Escape to Nowhere by Amar Bhushan
A friend whose book choices I have usually liked recommended me this book Escape to Nowhere. I was told that I would have to ignore the writing style. And I tried doing that while I was reading this book. Well, the story inspired by a real-life incident talks about the Indian intelligence agency. And how it deals with an officer who is suspected to be spying for another agency.
Deputy chief of the agency seems to be an alter ego of the author. And the key authority behind nabbing the suspect project. I am sure there is more to the real version. But in the book, he starts the investigation on a simple tip from one of the junior officers that only says the said officer is asking too many questions to people from other departments. And is spending way beyond his means on luxuries. From here, the author gives a day-by-day account of the investigation. A format that I do not remember reading elsewhere.
He tells you what they do to investigate the suspect every day. They start by following him everywhere. And trying to figure out whom he meets and what he talks to them. They do not discover anything worthwhile but in the process. There are lots of meetings that they do not bother to investigate further beyond the obvious. Then they tap his phones including putting one in his official car and they still cannot find anything. They move on to install a photocopier that tells them what he has photocopied each day. Then they go on to install cameras in his office followed by his home. They try to find out if his wife is a party to the crime – which they are yet to put a finger to.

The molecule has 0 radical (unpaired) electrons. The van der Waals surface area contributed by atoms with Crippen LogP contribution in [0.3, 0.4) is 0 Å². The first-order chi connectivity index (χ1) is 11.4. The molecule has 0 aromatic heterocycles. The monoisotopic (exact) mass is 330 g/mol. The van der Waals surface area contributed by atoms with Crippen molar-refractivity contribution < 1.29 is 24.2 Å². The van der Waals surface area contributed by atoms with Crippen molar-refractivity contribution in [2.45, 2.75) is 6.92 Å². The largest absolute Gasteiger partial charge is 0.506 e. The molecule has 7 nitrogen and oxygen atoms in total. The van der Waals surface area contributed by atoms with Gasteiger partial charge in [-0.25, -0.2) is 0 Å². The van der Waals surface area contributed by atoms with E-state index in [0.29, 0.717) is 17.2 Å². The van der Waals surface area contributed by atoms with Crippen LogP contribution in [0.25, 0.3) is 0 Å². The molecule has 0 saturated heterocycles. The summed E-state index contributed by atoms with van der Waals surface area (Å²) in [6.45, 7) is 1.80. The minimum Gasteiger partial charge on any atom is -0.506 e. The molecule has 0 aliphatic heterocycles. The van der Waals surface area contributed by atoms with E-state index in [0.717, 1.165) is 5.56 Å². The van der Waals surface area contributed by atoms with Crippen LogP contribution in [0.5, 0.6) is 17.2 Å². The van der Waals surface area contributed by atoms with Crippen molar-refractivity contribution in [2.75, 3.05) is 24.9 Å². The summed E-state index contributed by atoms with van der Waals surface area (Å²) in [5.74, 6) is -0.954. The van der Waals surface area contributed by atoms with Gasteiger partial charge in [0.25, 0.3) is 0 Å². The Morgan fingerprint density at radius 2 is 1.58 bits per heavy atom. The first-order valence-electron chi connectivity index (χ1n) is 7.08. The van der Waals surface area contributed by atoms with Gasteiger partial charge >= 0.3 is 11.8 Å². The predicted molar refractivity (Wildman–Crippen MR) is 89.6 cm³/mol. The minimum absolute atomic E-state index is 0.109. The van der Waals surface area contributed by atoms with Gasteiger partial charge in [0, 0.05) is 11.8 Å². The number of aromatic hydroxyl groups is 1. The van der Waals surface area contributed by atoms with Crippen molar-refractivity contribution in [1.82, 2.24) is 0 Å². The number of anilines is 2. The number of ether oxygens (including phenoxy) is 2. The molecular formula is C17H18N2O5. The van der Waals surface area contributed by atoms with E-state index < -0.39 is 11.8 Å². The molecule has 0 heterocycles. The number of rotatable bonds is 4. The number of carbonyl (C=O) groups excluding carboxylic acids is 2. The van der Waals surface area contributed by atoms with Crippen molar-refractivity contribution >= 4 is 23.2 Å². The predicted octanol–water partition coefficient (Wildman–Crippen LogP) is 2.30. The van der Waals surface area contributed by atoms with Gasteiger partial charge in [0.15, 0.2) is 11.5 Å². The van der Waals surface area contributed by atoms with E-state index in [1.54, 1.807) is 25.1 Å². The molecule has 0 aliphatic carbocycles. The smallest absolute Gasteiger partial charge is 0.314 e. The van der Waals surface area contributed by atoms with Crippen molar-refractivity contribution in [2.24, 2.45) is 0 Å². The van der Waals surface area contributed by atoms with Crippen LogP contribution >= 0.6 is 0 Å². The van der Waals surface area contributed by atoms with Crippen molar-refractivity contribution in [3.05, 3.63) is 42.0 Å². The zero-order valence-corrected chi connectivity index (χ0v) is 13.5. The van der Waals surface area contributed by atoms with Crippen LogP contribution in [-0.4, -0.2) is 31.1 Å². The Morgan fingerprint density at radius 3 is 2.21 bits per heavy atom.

Eventually, they launch a full-fledged operation to nail him. But are unable to take a decision on suspending him on the basis of doubt and in the absence of clear evidence. Finally, the suspect and his wife escape under a new name via Nepal. And live a life of anonymity somewhere in the USA.
What this story tells you is how an intelligence agency works. How much it needs to do to nail down someone in their own office. And how the senior officers hold the careers and lives of their juniors in their hands. Author has really zoomed into the details of the story. Had he zoomed out a little bit to give the perspective of how things work and what considerations went into picking up and investigating the suspect? And why nailing him is important. What potential dangers can this situation lead at a national and international level – the book would have been a must-read for an insight into the workings of an intelligence agency with a particular case as a pivot.
The fact that they spent so much time, energy and resources on this particular case without getting anything in return only shows the failure of the bureaucratic agency. If that was the intent of the author, he has been fairly successful. But if not I was unable to figure out his objective of telling this story in such microscopic details.
While reading the book Escape to Nowhere, at times I wondered if an agency did anything other than keeping tabs on each other or if they can not nail someone so close to them, how would they handle someone they have to chase literally. You wonder if the unlimited budgets that they have to nurture sources and other expenses, are they really worth it. These are my thoughts after reading this book that has obviously been written by an insider, otherwise, I have no views on the intelligence agencies whatsoever. If a book raises so much curiosity, it does succeed at a level.
Read it if you like spy stories – but let me tell this one is quite glamorous.
You may buy this book – Escape to Nowhere by Amar Bhushan at Amazon.
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